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Prophets of Rage

Prophets of Rage

Prophets of Rage

First release from the American rap rock supergroup with members of Rage Against the Machine, Audioslave, Public Enemy and rapper B-Real of Cypress Hill

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Caroline International / Fantasy
UK Release date
US Release date
  1. 8.0 |   NME

    Rage Against the Machine rope in Chuck D and Cypress Hill’s B-Real to make rabble-rousing rap-rock
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  2. 7.5 |   The Line Of Best Fit

    These tracks aren't revolutionary classics on the same level as “Killing in the Name” or “Fight the Power” just yet, but nevertheless, they raise a fist to all those who continue to fight ignorance, hypocrisy, brutality and the elite
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  3. 7.0 |   The Music

    'Take Me Higher', 'Smashit' and stomping 'Who Owns Who' are simply aching to be performed live
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  4. 6.6 |   Gig Soup

    With their self titled debut, Prophets Of Rage have offered up a somewhat by-the-numbers album that nevertheless often remains solid and occasionally excellent
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  5. 6.0 |   The Arts Desk

    Prophets Of Rage is a cracking blast of punk-fuelled hip hop dealing firmly with modern American reality
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  6. 6.0 |   Mojo

    Though this debut might lack any real moments of surprise, guitarist Tom Morello still manages to squeeze unholy sounds out of his instrument while Chuck D's apoplectic anchorman baritone reminds us of his lyrical power and unique timbre. Print edition only

  7. 6.0 |   Exclaim

    Prophets of Rage might not be the rap-rock group we need, but maybe they're the one we deserve
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  8. 6.0 |   The FT

    The elite revolutionaries inspire a powerful emotion in the listener: nostalgia
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  9. 6.0 |   Rolling Stone

    The only thing they're missing is Rage singer Zack de la Rocha's bloodthirsty snarl
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  10. 6.0 |   Drowned In Sound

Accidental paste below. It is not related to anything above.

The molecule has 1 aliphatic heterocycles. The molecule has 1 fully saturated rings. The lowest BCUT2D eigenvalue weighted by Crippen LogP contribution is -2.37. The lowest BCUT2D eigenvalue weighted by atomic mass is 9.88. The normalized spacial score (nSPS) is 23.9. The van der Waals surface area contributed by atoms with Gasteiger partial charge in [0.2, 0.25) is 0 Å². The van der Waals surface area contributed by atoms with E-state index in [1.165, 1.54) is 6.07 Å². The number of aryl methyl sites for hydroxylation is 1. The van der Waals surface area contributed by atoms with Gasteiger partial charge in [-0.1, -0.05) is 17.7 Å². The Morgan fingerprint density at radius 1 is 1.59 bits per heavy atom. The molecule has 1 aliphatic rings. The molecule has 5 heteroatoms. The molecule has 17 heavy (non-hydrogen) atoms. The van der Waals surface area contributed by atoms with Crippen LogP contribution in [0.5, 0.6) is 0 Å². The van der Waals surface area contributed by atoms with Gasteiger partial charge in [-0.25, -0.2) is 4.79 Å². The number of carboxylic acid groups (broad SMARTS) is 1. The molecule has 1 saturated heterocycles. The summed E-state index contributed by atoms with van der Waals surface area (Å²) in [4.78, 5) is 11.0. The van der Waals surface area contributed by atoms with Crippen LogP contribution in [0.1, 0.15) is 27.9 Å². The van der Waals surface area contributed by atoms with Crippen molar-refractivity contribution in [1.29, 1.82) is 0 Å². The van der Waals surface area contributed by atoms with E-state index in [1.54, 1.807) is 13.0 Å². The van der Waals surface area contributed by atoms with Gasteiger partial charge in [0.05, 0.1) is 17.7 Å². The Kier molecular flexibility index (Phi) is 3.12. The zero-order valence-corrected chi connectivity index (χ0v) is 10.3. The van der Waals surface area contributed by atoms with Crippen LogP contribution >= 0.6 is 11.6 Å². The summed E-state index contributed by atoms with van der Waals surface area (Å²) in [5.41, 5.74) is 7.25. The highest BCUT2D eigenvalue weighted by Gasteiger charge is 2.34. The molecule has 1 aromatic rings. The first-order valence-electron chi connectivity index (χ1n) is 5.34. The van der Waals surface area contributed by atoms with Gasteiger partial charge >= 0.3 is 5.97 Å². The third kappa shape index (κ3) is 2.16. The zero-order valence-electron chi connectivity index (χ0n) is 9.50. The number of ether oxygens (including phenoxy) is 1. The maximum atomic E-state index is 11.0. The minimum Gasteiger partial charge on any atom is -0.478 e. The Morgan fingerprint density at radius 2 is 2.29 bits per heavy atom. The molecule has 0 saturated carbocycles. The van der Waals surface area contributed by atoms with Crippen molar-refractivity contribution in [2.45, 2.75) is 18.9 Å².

Never more than the sum of its parts, but that’s okay when those parts function as well as this
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  11. 5.0 |   Uncut

    Most of the original tunes on this self-titled debut are formulaic, slogan-heavy jams that rest too heavily on past glories. Print edition only

  12. 4.6 |   Pitchfork

    The power once held by Rage Against the Machine, Public Enemy, and Cypress Hill is spread far too thin and feels far too dated to sustain the momentum of the supergroup’s debut LP
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  13. 4.2 |   Consequence Of Sound

    The rap-metal supergroup's calls for revolution mostly ring hollow
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  14. 4.0 |   DIY

    They’ve undercut their own power by playing it safe
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  15. 4.0 |   Spectrum Culture

    Passes by in a haze of vague nothingness
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  16. 4.0 |   Punk News

    A perfect example of when there is a ton of hype (and money) behind a record that completely falls flat when it is released
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  17. 4.0 |   Q

    The message is as subtle as a street riot but the delivery mechanism creaks with age. Print edition only

  18. 4.0 |   The Guardian

    Sanitised, reheated rap-rock
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  19. 4.0 |   The Skinny

    Either they’re the soundtrack to tomorrow’s revolution, or they’re a mixtape made from yesterday’s empty promises
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